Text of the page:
Advancing workplace wellbeing in abnormal times

October 21, 2022 1:10 PM

Burnout is real, but the word is overused. It’s time to learn how to go beyond it.

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Is life back to normal? Sometimes it looks as though it is. Watching crowds of mostly unmasked fans at athletic events gives a momentary sense of normalcy.

But for health care, things are nowhere close to normal.

Many providers are still facing this pandemic, continuing to treat COVID-19 patients and struggling with staffing shortages. The cumulative effect of the last few years on personal and professional lives has undoubtedly taken a toll on well-being.

But people are getting tired of talking about burnout.

So, instead, it’s time to learn how to rise above it, and more specifically how you can improve your well-being during abnormal times, especially when work has been so persistently stressful during the pandemic.  

Workplace wellbeing

Workplace wellbeing, defined as an optimal experience and quality of life at work, is the opposite of burnout.

How can workplace wellbeing be improved for members of the health care field?

The approach of Michigan Medicine’s Wellness Office is to coordinate efforts at individual, work and organizational levels. As individuals, workers can acknowledge that what many feel is a normal response to persistent stress over the last few years.

Although not every health care professional will feel all these emotions, most are likely to experience some of these feelings from time to time:

  • Anxiety about their health, their families, or practicing while exhausted.

  • Anger about people who are not vaccinated and whose lives they strive to save.

  • Guilt about not doing enough, not wanting to go to work, not feeling compassion, or not coping as well as they want to.

  • Grief about losses of life and health, as well as the loss of normalcy.

  • Helplessness or hopelessness  as many wonder, “What’s the point? Is anything I’m doing making a difference? Does anyone care what I’m doing?”

  • Isolation being alone with their feelings and disconnected. “Is anyone helping us?”

Such feelings are a normal response to an abnormal situation.  It’s also normal to push feelings away temporarily to get through the workday. Talking about them later with an empathetic family member, partner, friend or counselor can decrease that sense of isolation.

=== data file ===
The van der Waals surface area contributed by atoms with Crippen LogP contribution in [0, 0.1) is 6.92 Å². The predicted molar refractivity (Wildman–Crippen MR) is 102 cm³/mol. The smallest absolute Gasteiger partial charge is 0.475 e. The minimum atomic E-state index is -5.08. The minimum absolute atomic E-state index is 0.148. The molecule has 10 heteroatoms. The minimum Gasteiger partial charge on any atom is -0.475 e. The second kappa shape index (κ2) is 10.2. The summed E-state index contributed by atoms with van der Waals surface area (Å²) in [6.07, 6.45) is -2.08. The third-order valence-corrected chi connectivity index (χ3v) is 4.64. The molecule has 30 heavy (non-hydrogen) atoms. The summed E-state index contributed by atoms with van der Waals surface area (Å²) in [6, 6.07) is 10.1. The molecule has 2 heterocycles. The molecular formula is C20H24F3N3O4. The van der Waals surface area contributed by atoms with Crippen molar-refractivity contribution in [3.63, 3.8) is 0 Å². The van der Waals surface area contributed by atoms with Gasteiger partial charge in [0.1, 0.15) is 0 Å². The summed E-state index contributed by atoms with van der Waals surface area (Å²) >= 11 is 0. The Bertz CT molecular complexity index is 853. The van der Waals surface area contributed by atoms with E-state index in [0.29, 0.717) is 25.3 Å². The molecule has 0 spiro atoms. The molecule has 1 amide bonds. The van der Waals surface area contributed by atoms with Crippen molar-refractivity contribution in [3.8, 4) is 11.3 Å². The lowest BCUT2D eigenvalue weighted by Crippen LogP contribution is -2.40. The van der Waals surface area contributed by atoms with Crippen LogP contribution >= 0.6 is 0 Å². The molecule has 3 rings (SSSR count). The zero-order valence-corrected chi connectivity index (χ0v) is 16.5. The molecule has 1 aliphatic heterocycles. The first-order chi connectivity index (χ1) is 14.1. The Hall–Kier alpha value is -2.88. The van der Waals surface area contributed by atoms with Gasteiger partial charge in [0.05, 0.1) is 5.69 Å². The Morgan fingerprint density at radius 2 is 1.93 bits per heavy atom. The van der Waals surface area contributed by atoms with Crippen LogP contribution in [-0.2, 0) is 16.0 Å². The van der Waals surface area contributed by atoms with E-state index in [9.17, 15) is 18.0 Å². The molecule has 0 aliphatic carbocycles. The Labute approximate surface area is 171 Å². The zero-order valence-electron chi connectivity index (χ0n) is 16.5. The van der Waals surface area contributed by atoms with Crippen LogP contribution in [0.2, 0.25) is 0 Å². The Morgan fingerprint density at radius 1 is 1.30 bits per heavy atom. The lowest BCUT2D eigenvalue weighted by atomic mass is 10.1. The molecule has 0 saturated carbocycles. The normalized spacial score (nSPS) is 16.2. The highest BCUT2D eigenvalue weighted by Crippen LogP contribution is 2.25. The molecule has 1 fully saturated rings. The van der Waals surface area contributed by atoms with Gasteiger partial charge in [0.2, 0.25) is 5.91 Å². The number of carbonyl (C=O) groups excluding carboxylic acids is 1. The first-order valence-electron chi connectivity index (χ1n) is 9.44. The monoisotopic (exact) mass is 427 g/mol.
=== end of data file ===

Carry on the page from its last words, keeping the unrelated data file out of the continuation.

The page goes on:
Acknowledging and talking about your feelings, though, is not enough.

At the work level, feeling well and doing your best requires:

  • Feeling protected not only from infection, but also protection for break time at work to meet basic needs. Health care workers also need time to disconnect and decompress from work to freely enjoy their personal time. Feeling psychologically safe at work depends on a workplace climate where workers feel comfortable expressing and being themselves.

  • Feeling connected to your leaders and knowing they hear everyone’s concerns and that they care about them. And you also need to be connected to the right resources required for your work. When your job demands outweigh the resources to do your work (e.g., staffing), you’re are more prone to burn out.

  • Feeling respected and valued personally for the work you do.

One initiative of Michigan Medicine’s Wellness Office has been the formation of a Wellness Advocate Network, which meets twice monthly and consists of about 40 representatives from various departments (clinical and basic sciences), divisions, and disciplines (such as nurses, physician assistants, and medical assistants) to share best practices.

The Wellness Office also invites leaders to meetings to solicit feedback from advocates on issues and decisions affecting wellbeing. By listening openly and honestly, acknowledging feelings and committing to action, the initiative allows for transparent, two way communication between leaders and faculty, staff and learners to improve their environment.

Prioritizing workplace well-being improves the lives of patients, each other and health care workers. It engages with leaders, faculty, staff and learners to put processes and structures in place to improve workplace well-being and measures progress toward that goal. Improving health care workers’ experiences of caring for patients, educating learners, and making scientific discoveries will allow employees to do their best work.

This article was additionally edited by Allison Mi.